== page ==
According to recently released statistics from the federal Occupational Safety and Health Administration (OSHA), 30 Georgians died last year in workplace accidents. Though the number of workers killed in on-the-job accidents is down compared to several years ago, far too many people die in the state trying to earn a living.
According to data from OSHA, the construction and manufacturing industries were responsible for the most deaths, 12 each. After that, agriculture and landscaping each saw four deaths while two Georgians died doing maritime work. The numbers showed that the most common cause of death was when an object or a vehicle struck a worker. Falls were the second leading reason for workplace deaths followed by incidents involving electrocution, burns and chemical exposure. In one isolated incident a worker died due to being trapped in a freezer.
Though the number of deaths is lower now than several years ago, many experts believe that the slower economy is largely responsible for the decline, not safer workplace conditions. Worker safety advocates fear that as the economy continues to gain steam the number of workplace fatalities will begin a steady march upward. After all, the two industries responsible for the most deaths are construction and manufacturing, two of the hardest hit in the recent economic downturn. As the housing market recovers and new developments are launched, the worry is that the same dangers that led construction deaths to spike in the early 2000s will present themselves again.
Unions and other organizations dedicated to advocating for workers have said that one way to help reduce on-the-job accidents and ensure the safety of employees is by giving OSHA more power. One primary problem is understaffing at the agency, which has a little less than 2,400 inspectors responsible for overseeing eight million work sites and more than 130 million workers. It would likely come as a surprise to many that the amount of money in the federal budget spent on protecting workers is less than half the amount dedicated to protecting fish and wildlife. According to a report by AFL–CIO, given current staffing levels it would take OSHA 129 years to inspect all the workplaces under its jurisdiction.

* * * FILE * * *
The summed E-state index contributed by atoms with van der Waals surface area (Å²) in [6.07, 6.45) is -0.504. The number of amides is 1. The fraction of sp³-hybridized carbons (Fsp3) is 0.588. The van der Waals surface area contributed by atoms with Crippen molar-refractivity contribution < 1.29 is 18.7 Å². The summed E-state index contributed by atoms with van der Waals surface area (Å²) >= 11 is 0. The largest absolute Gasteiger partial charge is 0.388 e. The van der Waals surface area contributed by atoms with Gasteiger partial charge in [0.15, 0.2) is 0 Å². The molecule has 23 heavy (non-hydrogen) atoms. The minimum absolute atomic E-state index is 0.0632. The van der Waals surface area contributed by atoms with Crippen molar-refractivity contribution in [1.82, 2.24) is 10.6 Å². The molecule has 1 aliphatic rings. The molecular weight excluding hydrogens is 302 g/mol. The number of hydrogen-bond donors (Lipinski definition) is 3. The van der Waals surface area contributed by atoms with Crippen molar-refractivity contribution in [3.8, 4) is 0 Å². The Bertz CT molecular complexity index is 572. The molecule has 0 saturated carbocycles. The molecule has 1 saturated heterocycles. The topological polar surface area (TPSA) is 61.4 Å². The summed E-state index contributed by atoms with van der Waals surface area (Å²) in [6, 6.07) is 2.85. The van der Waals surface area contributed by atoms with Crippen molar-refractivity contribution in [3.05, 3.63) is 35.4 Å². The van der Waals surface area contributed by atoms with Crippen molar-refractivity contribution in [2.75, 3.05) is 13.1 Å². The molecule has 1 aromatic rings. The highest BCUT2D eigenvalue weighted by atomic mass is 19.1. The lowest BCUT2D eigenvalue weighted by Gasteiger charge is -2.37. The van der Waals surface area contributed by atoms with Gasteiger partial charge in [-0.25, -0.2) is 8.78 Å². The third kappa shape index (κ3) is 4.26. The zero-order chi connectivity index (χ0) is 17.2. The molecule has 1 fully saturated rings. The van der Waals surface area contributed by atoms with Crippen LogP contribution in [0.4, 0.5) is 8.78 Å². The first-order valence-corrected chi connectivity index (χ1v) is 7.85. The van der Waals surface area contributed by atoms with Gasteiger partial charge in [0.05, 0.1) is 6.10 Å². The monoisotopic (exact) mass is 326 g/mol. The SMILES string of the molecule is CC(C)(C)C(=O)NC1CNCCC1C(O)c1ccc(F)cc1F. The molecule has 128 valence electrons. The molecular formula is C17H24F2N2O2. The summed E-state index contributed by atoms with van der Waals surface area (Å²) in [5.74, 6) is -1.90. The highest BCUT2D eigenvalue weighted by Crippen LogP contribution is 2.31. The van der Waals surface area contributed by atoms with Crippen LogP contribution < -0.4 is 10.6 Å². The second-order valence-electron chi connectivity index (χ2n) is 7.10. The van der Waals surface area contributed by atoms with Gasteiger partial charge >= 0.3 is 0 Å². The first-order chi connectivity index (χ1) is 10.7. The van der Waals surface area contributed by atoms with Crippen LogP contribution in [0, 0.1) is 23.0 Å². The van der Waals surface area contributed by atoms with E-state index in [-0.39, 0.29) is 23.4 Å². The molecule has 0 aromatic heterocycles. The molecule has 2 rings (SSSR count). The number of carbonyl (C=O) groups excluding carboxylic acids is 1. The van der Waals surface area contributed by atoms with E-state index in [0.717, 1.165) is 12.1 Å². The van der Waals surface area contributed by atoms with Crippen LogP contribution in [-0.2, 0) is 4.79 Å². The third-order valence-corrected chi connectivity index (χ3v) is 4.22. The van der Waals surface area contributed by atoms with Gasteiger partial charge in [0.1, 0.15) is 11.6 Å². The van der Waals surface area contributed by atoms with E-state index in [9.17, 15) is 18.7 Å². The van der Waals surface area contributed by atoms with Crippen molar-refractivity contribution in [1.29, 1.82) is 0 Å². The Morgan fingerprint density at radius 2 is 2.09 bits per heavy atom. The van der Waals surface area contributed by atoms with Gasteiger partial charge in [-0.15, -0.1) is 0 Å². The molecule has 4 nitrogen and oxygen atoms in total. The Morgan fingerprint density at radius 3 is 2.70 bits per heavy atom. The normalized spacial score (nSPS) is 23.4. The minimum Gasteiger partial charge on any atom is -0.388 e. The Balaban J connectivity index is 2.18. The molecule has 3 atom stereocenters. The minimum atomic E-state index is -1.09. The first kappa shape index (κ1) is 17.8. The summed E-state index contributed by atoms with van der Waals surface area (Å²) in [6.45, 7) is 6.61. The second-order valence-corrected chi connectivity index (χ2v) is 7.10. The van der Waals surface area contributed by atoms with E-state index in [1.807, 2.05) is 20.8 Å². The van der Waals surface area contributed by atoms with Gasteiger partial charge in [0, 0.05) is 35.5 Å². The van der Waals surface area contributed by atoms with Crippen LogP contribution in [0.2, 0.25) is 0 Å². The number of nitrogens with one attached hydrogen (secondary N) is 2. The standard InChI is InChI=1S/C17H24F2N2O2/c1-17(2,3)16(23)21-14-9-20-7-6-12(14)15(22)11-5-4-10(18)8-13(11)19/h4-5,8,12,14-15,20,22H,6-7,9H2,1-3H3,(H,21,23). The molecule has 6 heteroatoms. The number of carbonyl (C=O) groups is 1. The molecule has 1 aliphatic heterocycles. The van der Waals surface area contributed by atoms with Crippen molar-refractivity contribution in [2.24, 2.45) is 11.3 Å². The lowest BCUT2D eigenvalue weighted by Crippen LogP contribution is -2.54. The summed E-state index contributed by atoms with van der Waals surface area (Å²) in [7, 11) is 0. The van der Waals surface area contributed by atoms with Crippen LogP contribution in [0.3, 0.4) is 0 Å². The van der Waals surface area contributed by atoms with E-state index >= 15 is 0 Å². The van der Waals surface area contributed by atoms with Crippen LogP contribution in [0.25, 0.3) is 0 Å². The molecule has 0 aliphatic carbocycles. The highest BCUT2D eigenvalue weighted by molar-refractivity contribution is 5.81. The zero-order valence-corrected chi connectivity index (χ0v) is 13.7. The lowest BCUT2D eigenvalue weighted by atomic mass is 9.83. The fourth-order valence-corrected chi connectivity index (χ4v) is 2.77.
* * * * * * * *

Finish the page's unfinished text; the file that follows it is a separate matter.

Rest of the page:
Another issue that contributes to OSHA’s toothlessness is the limit on the amount of money it can fine employers who have jeopardized their workers’ safety. Even in the most serious cases, the maximum fine OSHA is capable of handing down is $7,000.00. The highest fine for repeated and willful violations is $70,000.00, a number that pales in comparison to the immense harm suffered by injured workers. As a point of reference, while OSHA is tapped out at $70,000.00, the Department of Agriculture is allowed to fine farmers up to $130,000.00 and the FCC can slap around broadcasters with up to $325,000.00 in penalties simply for swearing.